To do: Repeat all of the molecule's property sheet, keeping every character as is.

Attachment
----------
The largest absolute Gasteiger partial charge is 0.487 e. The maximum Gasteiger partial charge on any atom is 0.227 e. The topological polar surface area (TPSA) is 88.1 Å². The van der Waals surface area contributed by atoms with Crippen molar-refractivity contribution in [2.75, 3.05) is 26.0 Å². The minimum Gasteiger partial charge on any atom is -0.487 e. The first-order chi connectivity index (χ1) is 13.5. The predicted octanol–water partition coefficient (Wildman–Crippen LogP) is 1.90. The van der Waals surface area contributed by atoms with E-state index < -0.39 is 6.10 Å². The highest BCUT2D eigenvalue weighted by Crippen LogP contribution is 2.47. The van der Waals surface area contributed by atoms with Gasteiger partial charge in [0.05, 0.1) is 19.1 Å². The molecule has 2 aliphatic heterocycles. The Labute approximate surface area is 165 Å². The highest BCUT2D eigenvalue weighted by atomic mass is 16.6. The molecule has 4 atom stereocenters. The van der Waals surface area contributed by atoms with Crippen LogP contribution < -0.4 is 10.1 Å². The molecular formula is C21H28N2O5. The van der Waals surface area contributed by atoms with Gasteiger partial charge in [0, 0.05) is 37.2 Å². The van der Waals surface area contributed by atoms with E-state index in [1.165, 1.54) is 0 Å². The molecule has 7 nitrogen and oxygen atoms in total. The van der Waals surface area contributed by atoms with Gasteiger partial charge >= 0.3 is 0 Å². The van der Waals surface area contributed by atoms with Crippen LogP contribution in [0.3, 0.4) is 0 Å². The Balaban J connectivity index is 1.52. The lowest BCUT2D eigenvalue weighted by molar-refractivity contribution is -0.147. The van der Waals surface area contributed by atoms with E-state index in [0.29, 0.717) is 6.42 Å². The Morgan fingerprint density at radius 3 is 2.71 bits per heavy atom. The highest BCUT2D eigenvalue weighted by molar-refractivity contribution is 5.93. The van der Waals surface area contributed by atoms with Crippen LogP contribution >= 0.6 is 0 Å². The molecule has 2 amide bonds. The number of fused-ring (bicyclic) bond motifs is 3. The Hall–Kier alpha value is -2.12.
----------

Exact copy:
The largest absolute Gasteiger partial charge is 0.487 e. The maximum Gasteiger partial charge on any atom is 0.227 e. The topological polar surface area (TPSA) is 88.1 Å². The van der Waals surface area contributed by atoms with Crippen molar-refractivity contribution in [2.75, 3.05) is 26.0 Å². The minimum Gasteiger partial charge on any atom is -0.487 e. The first-order chi connectivity index (χ1) is 13.5. The predicted octanol–water partition coefficient (Wildman–Crippen LogP) is 1.90. The van der Waals surface area contributed by atoms with E-state index < -0.39 is 6.10 Å². The highest BCUT2D eigenvalue weighted by Crippen LogP contribution is 2.47. The van der Waals surface area contributed by atoms with Gasteiger partial charge in [0.05, 0.1) is 19.1 Å². The molecule has 2 aliphatic heterocycles. The Labute approximate surface area is 165 Å². The highest BCUT2D eigenvalue weighted by atomic mass is 16.6. The molecule has 4 atom stereocenters. The van der Waals surface area contributed by atoms with Crippen LogP contribution < -0.4 is 10.1 Å². The molecular formula is C21H28N2O5. The van der Waals surface area contributed by atoms with Gasteiger partial charge in [0, 0.05) is 37.2 Å². The van der Waals surface area contributed by atoms with E-state index in [1.165, 1.54) is 0 Å². The molecule has 7 nitrogen and oxygen atoms in total. The van der Waals surface area contributed by atoms with Gasteiger partial charge >= 0.3 is 0 Å². The van der Waals surface area contributed by atoms with Crippen LogP contribution in [0.3, 0.4) is 0 Å². The Balaban J connectivity index is 1.52. The lowest BCUT2D eigenvalue weighted by molar-refractivity contribution is -0.147. The van der Waals surface area contributed by atoms with E-state index in [0.29, 0.717) is 6.42 Å². The Morgan fingerprint density at radius 3 is 2.71 bits per heavy atom. The highest BCUT2D eigenvalue weighted by molar-refractivity contribution is 5.93. The van der Waals surface area contributed by atoms with Crippen LogP contribution >= 0.6 is 0 Å². The molecule has 2 amide bonds. The number of fused-ring (bicyclic) bond motifs is 3. The Hall–Kier alpha value is -2.12.